• W. H. Perron

Advice on how to grow peppers

Everyone craves for colourful sweet and hot peppers. You can easily grow them in your garden or in patio containers. The easiest peppers to cultivate are from the Capsicum Annuum family.



SOWING

At the end of March or early April, start by sowing indoors in light compost.

Pepper seeds require humidity and heat to correctly germinate. To ensure their survival, a protective shell prohibits their germination when it is too cold.

For seeds to germinate in no time, the ambient temperature should be between 24 °C and 28 °C.

As soon as the small germ appears, it is important to raise luminosity; place it near a window or a horticultural lamp. It should get from 15 to 18 hours of light.

PLANTING

Plant in containers when seedlings show 2 pairs of ‘’real leaves’’. The first leaves that appear are the cotyledons and will fall off. The leaves that will grow afterwards are the ‘’real leaves’’. Select the most vigorous plants; you will notice that some grow better than others. The stronger ones will give more fruits and will tolerate diseases better.

The plant should have nice dark green leaves on a large stem and no flowers. If your plant does groom, it could have been sown too early; in such a case, do not hesitate to remove the flowers because they will require too much energy. Without the flowers, the plant will be able to focus on root development and get more vigorous.

Ideal day temperatures should be between 21°C and 26 °C, and night temperatures between 14 °C and 21 °C. At this stage of development, temperatures should not go below 14°C.

SOIL

The soil should be moderately deep, fertile, well drained with a moderate level of nitrogen.

EXTERIOR PLANTATION

Up to now, the plants lived indoors in a warm and well controlled environment, but it is now time to progressively bring them outside. Take them out for short periods of time each day and progressively build up until they can resist comfortably. Because of the wind and sun, the soil will dry up faster outdoors, consequently watering more often will be required.

Once the plants are used to their new exterior environment, it is time to move them definitely. You can put them in large containers or in the garden. To avoid any risk of disease, make sure your containers are well cleaned.


If you plant them in the ground, make the holes the day before and fill them up with water. Sprinkle with organic fertilizer for tomatoes (granulated) and compost before planting.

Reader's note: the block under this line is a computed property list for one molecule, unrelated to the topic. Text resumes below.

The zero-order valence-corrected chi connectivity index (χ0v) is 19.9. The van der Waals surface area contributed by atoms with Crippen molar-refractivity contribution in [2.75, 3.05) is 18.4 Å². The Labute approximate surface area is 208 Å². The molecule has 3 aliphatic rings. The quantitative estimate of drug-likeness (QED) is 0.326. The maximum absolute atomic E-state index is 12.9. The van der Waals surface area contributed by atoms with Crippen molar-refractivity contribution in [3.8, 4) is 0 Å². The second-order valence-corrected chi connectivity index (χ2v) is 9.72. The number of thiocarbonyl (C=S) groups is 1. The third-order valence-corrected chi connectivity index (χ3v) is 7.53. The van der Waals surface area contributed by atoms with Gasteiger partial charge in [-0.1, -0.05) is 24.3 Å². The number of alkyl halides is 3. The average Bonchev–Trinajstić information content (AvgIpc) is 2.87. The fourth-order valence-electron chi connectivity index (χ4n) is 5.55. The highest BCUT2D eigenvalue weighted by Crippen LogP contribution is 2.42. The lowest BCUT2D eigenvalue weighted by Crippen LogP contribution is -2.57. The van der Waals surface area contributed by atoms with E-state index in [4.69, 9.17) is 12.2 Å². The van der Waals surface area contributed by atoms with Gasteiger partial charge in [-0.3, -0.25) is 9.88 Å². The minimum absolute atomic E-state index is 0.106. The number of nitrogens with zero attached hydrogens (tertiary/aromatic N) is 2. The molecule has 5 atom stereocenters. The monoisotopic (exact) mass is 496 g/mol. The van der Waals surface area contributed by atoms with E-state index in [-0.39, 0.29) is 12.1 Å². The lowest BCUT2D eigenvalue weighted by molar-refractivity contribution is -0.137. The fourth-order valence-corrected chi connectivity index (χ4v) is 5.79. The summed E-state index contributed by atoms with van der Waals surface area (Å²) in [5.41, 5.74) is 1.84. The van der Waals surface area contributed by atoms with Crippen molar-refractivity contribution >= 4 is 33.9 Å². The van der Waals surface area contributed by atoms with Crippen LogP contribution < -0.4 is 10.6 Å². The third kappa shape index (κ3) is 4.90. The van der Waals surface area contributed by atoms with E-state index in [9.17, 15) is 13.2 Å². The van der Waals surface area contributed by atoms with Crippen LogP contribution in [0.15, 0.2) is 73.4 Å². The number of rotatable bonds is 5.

Transplant in the garden or in a container, under full sun as soon as the nights reach 12⁰C- C 13 ⁰C.

SPACING

Keep a distance of 30 cm between each plant in rows spaced by 60 cm.

Put one (1) plant in a container of at least 20 cm deep.

TIP


Install tutors for varieties with height is expected to be 60 cm or more. Their stems could easily break under the weight of their fruits. The peppers need water and their short root system requires to be watered frequently, more often than when indoors.







FERTILIZATION

Fertilize 1 per month with a fertilizer rich in potassium.

HARVEST

Peppers are best harvested when green, others can be left on the plant to obtain a red or yellow color. Cut the stem at about 2,5 cm of the fruit. Keep the fruits in a cool place.

DISEASES AND INSECTS

APHIDS

Aphids, particularly the green aphids, enjoy the sap found in the leaves of peppers. Regularly check under the leaves. If you can recognize them in time, it is possible to quickly clear the aphids by using a soap based or rhubarb manure mix or by jet watering the leaves. The sap found in the leaves is very important since it transports the nutritive elements of the plant.

WHITE MILDEW IN THE SOIL


This very frequent white mildew is the consequence of a soil that is too moist. Simply let the grounds dry up. Using a ventilator can accelerate the drying and at the same time, reinforce the stem. If the mildew persists, you can remove it by scraping it off. It will not interrupt the growth of the plant.

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